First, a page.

Sauerkraut by Sigrilina -- A classic of eastern Europe, it tastes great as a side dish and alone topping some bread.

A classic of eastern Europe, it tastes great as a side dish and alone topping some bread. Skip to the recipe.

As a good descendant of Polish I love fermented foods and Sauerkraut holds a very dear place in my heart. My grandpa used to chop it by hand, I’m lazy so I grate it with an accessory of my food processor.

This recipes is more a rule than a recipe, for every 2.2 lb of chopped cabbage you add 20 grams or a tablespoon salt. Of course, you can change it, if you are making more or less as long as you keep the proportions it will turn out fine.

As with more traditional recipes there is more than one way to do it, this is my family version and it requires no fancy equipment, just by compressing the cabbage. You’ll notice that as time goes by the weight will begin to sink even if at first it doesn’t completely. Also be aware that fermentation times varies with climate, if it is really hot and humid it will take less time, around 10 days. If on the other hand it is cold you can wait the whole 15 days.

You could also use purple cabbage instead of white but it is sweeter so keep that in mind.

I find that making fermented food at home is not complicated at all and as a matter of fact is quite easy. You should, of course, be careful to sanitize everything before use and to store only in sterilized jars. The easy way to sanitize the utensils is to use rubbing alcohol that is formulated to include 70 percent isopropyl alcohol. Yet I always do both for jars, first I clean with alcohol and then I boil the jars and let cool on a clean space.

If fungus forms you have to throw it away. The smell of fermented food is quite particular so this is a tricky tip, but if it smells faul then also throw it away.

Let me know if there is anything else you need to know!


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serves: 2.2 lb
prep.: 2 hoursh 15 min
fermentation: 15 daysd


  • 2.2 lb of white cabbage
  • 1 tablespoon of pink Himalayan salt
Sauerkraut by Sigrilina -- A classic of eastern Europe, it tastes great as a side dish and alone topping some bread.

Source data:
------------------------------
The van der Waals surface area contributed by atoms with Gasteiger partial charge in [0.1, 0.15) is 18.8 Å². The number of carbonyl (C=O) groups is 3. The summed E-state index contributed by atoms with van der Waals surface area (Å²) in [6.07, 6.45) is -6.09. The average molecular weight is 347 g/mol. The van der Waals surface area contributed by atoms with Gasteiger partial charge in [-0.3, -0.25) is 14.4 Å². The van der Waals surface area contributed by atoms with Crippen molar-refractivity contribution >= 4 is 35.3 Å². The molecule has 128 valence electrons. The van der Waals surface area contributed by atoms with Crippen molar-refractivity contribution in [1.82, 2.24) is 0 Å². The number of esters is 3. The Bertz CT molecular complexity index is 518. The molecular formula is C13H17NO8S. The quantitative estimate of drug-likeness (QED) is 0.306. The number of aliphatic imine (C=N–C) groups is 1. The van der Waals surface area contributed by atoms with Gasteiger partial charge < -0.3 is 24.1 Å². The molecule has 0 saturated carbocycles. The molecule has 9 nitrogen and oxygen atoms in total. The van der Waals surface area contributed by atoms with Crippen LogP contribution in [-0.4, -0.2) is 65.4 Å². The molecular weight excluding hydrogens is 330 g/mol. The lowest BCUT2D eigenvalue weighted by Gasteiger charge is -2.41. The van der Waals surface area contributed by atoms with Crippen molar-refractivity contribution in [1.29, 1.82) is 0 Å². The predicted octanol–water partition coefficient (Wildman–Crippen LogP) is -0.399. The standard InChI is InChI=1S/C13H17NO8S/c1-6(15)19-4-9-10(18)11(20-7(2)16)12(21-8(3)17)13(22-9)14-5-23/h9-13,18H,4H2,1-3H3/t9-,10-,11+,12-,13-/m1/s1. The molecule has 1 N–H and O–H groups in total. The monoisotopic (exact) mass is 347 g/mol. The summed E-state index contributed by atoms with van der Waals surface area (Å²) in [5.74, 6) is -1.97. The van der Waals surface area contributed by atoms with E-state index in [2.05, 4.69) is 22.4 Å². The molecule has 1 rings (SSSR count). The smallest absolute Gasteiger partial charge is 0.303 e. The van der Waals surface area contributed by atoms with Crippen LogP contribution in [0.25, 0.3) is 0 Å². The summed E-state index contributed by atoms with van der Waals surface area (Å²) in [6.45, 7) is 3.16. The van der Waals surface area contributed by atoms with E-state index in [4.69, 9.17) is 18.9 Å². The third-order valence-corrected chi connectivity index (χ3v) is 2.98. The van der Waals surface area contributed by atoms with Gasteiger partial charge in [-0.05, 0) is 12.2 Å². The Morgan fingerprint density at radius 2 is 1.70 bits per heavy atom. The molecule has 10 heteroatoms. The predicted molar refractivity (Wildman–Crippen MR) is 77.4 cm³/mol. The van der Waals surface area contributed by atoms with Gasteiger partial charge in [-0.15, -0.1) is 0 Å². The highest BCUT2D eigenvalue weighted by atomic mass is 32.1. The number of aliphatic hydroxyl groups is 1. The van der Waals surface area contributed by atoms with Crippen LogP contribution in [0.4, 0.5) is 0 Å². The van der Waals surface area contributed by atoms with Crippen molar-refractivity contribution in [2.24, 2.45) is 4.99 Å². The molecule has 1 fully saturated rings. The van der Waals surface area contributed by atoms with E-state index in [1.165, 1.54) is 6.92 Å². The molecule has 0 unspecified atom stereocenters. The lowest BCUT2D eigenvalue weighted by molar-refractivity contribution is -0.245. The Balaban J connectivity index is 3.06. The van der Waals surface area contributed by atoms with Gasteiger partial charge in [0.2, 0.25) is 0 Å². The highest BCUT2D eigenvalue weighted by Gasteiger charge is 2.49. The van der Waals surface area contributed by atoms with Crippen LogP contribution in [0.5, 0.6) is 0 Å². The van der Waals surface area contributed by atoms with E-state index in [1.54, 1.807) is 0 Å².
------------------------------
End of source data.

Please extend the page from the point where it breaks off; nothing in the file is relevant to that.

Step 1 Remove the outer leaves and wash them, set aside.
Step 2 Cut the rest of the cabbage in chunks and grate finely or chop by hand. The finer you chop it the faster it will ferment.
Step 3 Then weight the grated cabbage and add the amount of salt necessary. In case you skip the introduction, for every kilo you add 20 grams.
Step 4 Mix the salt with your hands so it fully mixes with the cabbage. Let rest for 2 hours.
Step 5 Move to a sterilized jar and cover the top with the outer cabbage leaves.
Step 6 Place a jar full of water on top of it so it will sink and the liquid will cover the leaves.
Step 7 Check daily to see if you need to add more weight.
Step 8 If you notice that it is not releasing enough liquid, you can add brine, a mixture of one cup of water with salt. The cabbage was probably not fresh enough.
Step 9 Let rest for 10 or 15 days according to climate.
Step 10 Once the fermentation time is done, remove the leaves from the top. Cover with a lid and store in the fridge.


  • Sauerkraut can last for many months in the fridge as long as it remains under the brine
  • Fermentation time varies according to climate. The warmer the weather, the shorter the time. Usually it is between 10 and 15 days.
  • Fermentation time also depends on how you chop or grate the cabbage. The finer the cabbage, the shorter the time.
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